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6 Things You Should Never Say to Your Car Insurance Company


Dealing with insurance companies can be complicated. It’s easy to forget that the insurance company is running a business and a business has the obligation of saving money wherever possible. Because of this, the company could misinterpret something you say offhand, creating problems for you. Here are ten things you should never tell your insurance company.

Accident Questions
After an accident happens, it’s easy to be carried away and say things that can later come back to haunt you. It is the insurance adjuster’s job to get as much information as possible. If you are not on guard, you may hurt your own insurance claim. Unless you know with precise certainty how fast you were going, or how far behind another car you were traveling, say you believe it was a safe speed or distance, but the exact number is not known. The adjuster may ask several times but be firm. At the same time, avoid saying you have no idea. That suggests you were not paying attention while driving.

Injuries
After an accident, always get checked out. Never tell your insurance company you are unhurt until after you have seen a doctor. Accident injuries often affect muscle tissue and the pain does not manifest until the next day. Instead, tell the adjuster you are seeing your doctor to be checked.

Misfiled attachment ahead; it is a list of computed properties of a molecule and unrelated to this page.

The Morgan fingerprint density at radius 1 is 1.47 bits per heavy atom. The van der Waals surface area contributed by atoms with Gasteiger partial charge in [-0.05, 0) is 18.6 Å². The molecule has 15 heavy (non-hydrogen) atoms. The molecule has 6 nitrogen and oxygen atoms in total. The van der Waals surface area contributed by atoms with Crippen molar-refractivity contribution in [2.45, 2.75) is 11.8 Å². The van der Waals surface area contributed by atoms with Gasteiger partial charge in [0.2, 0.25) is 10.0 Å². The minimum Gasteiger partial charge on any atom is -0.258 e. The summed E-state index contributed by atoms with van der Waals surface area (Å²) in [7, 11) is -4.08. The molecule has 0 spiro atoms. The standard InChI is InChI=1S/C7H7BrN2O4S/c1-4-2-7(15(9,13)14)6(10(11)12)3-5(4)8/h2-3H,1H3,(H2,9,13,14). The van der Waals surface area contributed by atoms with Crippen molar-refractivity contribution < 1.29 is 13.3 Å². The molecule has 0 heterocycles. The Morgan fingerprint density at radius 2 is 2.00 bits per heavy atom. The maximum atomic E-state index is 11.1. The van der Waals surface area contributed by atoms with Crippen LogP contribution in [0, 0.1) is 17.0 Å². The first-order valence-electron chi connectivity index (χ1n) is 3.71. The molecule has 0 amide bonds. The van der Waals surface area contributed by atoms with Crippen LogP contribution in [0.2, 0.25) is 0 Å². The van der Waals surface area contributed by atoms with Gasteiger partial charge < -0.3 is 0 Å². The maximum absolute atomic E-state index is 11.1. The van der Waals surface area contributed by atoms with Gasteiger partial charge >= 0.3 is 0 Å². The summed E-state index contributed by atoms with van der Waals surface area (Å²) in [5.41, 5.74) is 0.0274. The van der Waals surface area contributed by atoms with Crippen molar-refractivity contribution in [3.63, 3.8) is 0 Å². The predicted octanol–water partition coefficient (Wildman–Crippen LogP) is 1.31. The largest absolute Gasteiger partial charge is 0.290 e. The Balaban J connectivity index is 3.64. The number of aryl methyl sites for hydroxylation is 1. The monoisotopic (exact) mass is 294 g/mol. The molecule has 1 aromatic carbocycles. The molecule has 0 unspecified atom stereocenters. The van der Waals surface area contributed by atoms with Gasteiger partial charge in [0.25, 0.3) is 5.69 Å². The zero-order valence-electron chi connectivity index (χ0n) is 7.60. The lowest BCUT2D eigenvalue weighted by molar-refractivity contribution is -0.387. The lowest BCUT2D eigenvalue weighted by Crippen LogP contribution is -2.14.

Drivers
If you have a young driver in the house that is listed as an occasional driver, be careful answering questions after an accident. If your teen drives your car on a Saturday or Sunday now and then, your answer could be misinterpreted. If you tell them she drives your car “on weekends,” it could be seen as “regular use” and nullifies accident coverage. A better answer would be “on some Saturdays and Sundays” or “occasionally on weekends.” Of course, if she really does drive every weekend, you need to say so and face the music.

Potholes
Some people make the mistake of claiming damage to their car from a pothole. If you tell your insurance company that you hit a pothole, you have just admitted to a single-vehicle-collision accident. That places you at fault automatically in some states. If you believe the pothole was the fault of the town failing to maintain its roads, you should pursue the town directly.

Damage
Never say your car was not damaged from an accident until a mechanic has looked at it. Some cars can be damaged beneath the panels. Unless a mechanic looks at it, you won’t know about it.

Waiting for a Call
Never tell and adjuster you will wait to hear back. Instead, tell the adjuster when you expect an answer and when you will call to follow up. Then make the call when you said you would. Letting the adjuster know that you are on your toes can go a long way in getting your case settled quickly. When a busy adjuster prioritizes his desk, your case is more likely to get to the top of the pile because your phone calls will use up his time.